In other words, who cares who gets hurt by this: parents have the right to force their kids into discredited "therapy," and "therapists" who practice it have a right to tell lies. Ugh.

  • 21. Bill S.  |  December 4, 2012 at 11:46 am

    Ah I didn't know this. Also, so I know that my terminology is correct, was I correct in using the term "summarily reversal" (saying that a merits decision was being appealed). Looking it over, I think I should have said the Supreme Court would "vacate" the appellate ruling, right?

  • 22. fiona64  |  December 4, 2012 at 12:30 pm

    You mark my words: Johanson will show up as some kind of "expert witness" in this case. Ugh.

  • 23. Deeelaaach  |  December 4, 2012 at 10:44 pm

    Jeff, as I understand it, that would be a remand. If SCOTUS were to say that the Prop 8 proponents did not have standing in *federal* court, even if they had standing in *state* court, then they would be telling the 9th circuit that they got it wrong based on standing alone. In effect they would be telling the Ninth that they got it wrong and to fix it. At that point it would be procedural at the level of the Ninth, and not knowing enough about court workings, I'm not sure how they would (procedurally) address a lack of standing in a remand.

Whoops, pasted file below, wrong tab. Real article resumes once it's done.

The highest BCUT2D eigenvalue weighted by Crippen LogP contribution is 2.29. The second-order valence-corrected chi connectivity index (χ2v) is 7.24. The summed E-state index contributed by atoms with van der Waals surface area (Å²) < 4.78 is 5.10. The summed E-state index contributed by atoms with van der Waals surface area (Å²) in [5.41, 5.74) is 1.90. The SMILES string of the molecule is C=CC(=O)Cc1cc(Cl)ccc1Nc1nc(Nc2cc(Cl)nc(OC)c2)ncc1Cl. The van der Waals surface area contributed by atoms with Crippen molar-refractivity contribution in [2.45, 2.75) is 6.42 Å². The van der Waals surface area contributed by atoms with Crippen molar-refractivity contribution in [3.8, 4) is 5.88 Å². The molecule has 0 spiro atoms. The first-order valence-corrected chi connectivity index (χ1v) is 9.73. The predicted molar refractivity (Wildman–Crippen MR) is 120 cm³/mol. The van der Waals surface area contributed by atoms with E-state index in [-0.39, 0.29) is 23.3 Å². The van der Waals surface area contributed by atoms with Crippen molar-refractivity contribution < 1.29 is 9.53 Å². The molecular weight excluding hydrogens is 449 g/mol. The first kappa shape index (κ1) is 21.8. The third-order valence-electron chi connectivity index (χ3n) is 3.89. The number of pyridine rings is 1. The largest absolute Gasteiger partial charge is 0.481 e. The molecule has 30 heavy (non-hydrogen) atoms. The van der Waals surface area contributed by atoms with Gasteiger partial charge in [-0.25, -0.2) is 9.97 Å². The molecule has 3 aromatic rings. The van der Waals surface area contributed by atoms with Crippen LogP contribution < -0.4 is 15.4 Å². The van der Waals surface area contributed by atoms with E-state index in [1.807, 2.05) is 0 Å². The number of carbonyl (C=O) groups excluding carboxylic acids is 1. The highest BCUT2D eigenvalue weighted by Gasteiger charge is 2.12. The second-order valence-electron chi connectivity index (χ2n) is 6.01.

I would assume at some point – someone please correct me if I'm wrong – that the would have to take the procedural step of dismissing the case at the level of the Ninth for lack of standing. This would, in effect (if I'm right), leave Judge Walker's ruling intact at the level of the state since the Ninth would in effect not have made a ruling beyond lack of standing for the proponents in federal court.

    So if my analysis is right, this would leave Judge Walker's ruling intact for the state of CA only. Since there would effectively be no decision from the Ninth, it would only apply to CA. But I could be wrong, so take my analysis with a grain of salt please.

  • 24. W. Kevin Vicklund  |  December 5, 2012 at 8:27 am

    The decision of the 9th Circuit would be vacated and dismissed, but since there was no issue of standing at the District Court, there would be no need for a remand. Contrast with Arizonans for Official English, where the case was mooted.

    For the reasons stated, the judgment of the Court of Appeals is vacated, and the case is remanded to that court with directions that the action be dismissed by the District Court.

    Because the case was mooted, the opinion of the District Court also needed to be vacated, but the 9th Circit has to issue the direction to the District Court, thus the remand with directions.